As the AG said, copyright protection on the internet needs to achieve a fair balance between the interests of rightholders on the one hand and users on the other hand. But taking linking out of copyright because illegal copies are freely available on the internet would seem one-sided. It is not a satisfying solution – as the AG suggests (para 87) – for rightholders to direct themselves to the source of the infringement. Going to the source is fruitless where the source is out of reach of the rightholder, e.g. in a jurisdiction that does not allow in law, or in practice, for removal of the infringing content. Hosting companies which enjoy letterbox status on the Seychelles or in Panama are examples of this.
The internet will not be significantly impaired if links to illegal content are a copyright violation as such. The system has to be handled in a responsible way though. As a starting point, it may be the case that internet users will be “more reticent” to post links. But why is that so bad per se, if the person linking thinks twice about the legality of the content, in particular in cases of clear illegality?
Furthermore, the consequences of a copyright breach in the case of linking to illegal content seem to be sufficiently flexible to allow a fair result:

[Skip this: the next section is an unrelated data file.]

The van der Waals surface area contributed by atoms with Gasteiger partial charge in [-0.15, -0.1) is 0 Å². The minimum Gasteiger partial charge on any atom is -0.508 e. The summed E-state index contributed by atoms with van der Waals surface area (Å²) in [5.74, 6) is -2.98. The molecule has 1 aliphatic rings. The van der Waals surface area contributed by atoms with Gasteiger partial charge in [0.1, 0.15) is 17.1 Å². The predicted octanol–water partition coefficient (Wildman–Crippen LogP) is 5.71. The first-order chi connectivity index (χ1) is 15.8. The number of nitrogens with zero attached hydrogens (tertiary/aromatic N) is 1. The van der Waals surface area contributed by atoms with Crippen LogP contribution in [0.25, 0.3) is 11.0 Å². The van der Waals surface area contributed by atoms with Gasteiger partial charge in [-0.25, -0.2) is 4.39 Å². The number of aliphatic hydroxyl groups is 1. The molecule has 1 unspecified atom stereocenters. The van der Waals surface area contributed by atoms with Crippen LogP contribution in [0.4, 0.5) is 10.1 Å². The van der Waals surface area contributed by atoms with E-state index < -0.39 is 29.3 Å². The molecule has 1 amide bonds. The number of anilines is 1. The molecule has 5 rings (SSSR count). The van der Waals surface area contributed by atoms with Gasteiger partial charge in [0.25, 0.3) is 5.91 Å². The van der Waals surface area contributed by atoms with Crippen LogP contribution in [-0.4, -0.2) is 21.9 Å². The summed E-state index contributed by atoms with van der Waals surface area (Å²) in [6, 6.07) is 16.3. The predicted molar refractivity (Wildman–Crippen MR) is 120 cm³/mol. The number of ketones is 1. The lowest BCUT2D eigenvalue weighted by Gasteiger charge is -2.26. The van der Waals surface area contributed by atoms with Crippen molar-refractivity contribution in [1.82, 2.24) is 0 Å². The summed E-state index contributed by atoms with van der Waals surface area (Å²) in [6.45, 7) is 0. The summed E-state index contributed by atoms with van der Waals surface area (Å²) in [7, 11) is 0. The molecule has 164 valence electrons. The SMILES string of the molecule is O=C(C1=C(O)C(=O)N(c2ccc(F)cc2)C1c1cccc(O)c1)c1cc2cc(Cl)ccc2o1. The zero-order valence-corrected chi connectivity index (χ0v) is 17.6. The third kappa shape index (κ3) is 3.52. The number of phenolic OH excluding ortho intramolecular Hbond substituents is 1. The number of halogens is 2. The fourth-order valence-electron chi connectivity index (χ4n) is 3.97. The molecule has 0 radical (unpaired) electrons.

- If it was not reasonable for the average internet user to identify the content she or he linked to as illegal, only injunction claims seem possible. The same is true if links are generated automatically by neutral business models. But damages claims cannot be awarded where there is a lack of fault, if the link poster takes down the link as soon as they are notified about the illegality.
- In cases where it is obvious that the linked content is illegal, there is no justifiable interest in avoiding damages claims anyway.
- In cases where there was uncertainty as to whether linked content is illegal, damages claims seem to be possible. But here too, there does not seem to be any justifiable interest in users choosing to link anyway without any responsibility. Nevertheless, the standard for fault could be handled in an adequate way, taking into account the difficulties experienced by average internet users in identifying illegal content.